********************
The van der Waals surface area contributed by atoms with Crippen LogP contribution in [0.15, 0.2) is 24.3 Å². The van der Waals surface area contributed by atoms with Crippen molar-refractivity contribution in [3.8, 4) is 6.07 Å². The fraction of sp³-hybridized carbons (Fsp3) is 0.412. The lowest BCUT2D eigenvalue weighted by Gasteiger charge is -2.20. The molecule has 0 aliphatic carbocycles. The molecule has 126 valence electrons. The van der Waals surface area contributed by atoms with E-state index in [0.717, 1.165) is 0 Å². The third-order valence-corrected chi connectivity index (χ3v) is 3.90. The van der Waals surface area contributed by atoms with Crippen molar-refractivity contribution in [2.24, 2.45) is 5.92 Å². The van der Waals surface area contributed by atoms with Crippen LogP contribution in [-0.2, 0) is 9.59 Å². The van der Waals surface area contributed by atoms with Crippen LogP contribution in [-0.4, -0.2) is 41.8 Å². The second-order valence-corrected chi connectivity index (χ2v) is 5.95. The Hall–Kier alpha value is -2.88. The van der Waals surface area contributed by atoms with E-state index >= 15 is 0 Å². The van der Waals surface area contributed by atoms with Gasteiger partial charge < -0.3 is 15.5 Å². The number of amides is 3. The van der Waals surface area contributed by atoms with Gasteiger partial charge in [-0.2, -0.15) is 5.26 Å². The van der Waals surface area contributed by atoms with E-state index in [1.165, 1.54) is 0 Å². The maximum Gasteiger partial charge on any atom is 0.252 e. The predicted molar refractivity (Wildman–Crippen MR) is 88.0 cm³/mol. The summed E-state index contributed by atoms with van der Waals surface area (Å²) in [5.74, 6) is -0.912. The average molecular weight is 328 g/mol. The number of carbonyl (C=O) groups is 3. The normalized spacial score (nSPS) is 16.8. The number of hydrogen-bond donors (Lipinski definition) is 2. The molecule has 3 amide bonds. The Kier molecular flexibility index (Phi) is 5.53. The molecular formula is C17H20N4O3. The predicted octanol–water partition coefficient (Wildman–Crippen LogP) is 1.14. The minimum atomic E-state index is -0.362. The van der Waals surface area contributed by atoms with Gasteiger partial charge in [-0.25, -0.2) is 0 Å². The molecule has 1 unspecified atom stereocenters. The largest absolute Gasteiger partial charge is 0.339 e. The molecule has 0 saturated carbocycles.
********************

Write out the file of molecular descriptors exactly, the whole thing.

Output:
The van der Waals surface area contributed by atoms with Crippen LogP contribution in [0.15, 0.2) is 24.3 Å². The van der Waals surface area contributed by atoms with Crippen molar-refractivity contribution in [3.8, 4) is 6.07 Å². The fraction of sp³-hybridized carbons (Fsp3) is 0.412. The lowest BCUT2D eigenvalue weighted by Gasteiger charge is -2.20. The molecule has 0 aliphatic carbocycles. The molecule has 126 valence electrons. The van der Waals surface area contributed by atoms with E-state index in [0.717, 1.165) is 0 Å². The third-order valence-corrected chi connectivity index (χ3v) is 3.90. The van der Waals surface area contributed by atoms with Crippen molar-refractivity contribution in [2.24, 2.45) is 5.92 Å². The van der Waals surface area contributed by atoms with Crippen LogP contribution in [-0.2, 0) is 9.59 Å². The van der Waals surface area contributed by atoms with Crippen LogP contribution in [-0.4, -0.2) is 41.8 Å². The second-order valence-corrected chi connectivity index (χ2v) is 5.95. The Hall–Kier alpha value is -2.88. The van der Waals surface area contributed by atoms with E-state index >= 15 is 0 Å². The van der Waals surface area contributed by atoms with Gasteiger partial charge < -0.3 is 15.5 Å². The number of amides is 3. The van der Waals surface area contributed by atoms with Gasteiger partial charge in [-0.2, -0.15) is 5.26 Å². The van der Waals surface area contributed by atoms with E-state index in [1.165, 1.54) is 0 Å². The maximum Gasteiger partial charge on any atom is 0.252 e. The predicted molar refractivity (Wildman–Crippen MR) is 88.0 cm³/mol. The summed E-state index contributed by atoms with van der Waals surface area (Å²) in [5.74, 6) is -0.912. The average molecular weight is 328 g/mol. The number of carbonyl (C=O) groups is 3. The normalized spacial score (nSPS) is 16.8. The number of hydrogen-bond donors (Lipinski definition) is 2. The molecule has 3 amide bonds. The Kier molecular flexibility index (Phi) is 5.53. The molecular formula is C17H20N4O3. The predicted octanol–water partition coefficient (Wildman–Crippen LogP) is 1.14. The minimum atomic E-state index is -0.362. The van der Waals surface area contributed by atoms with Gasteiger partial charge in [-0.25, -0.2) is 0 Å². The molecule has 1 unspecified atom stereocenters. The largest absolute Gasteiger partial charge is 0.339 e. The molecule has 0 saturated carbocycles.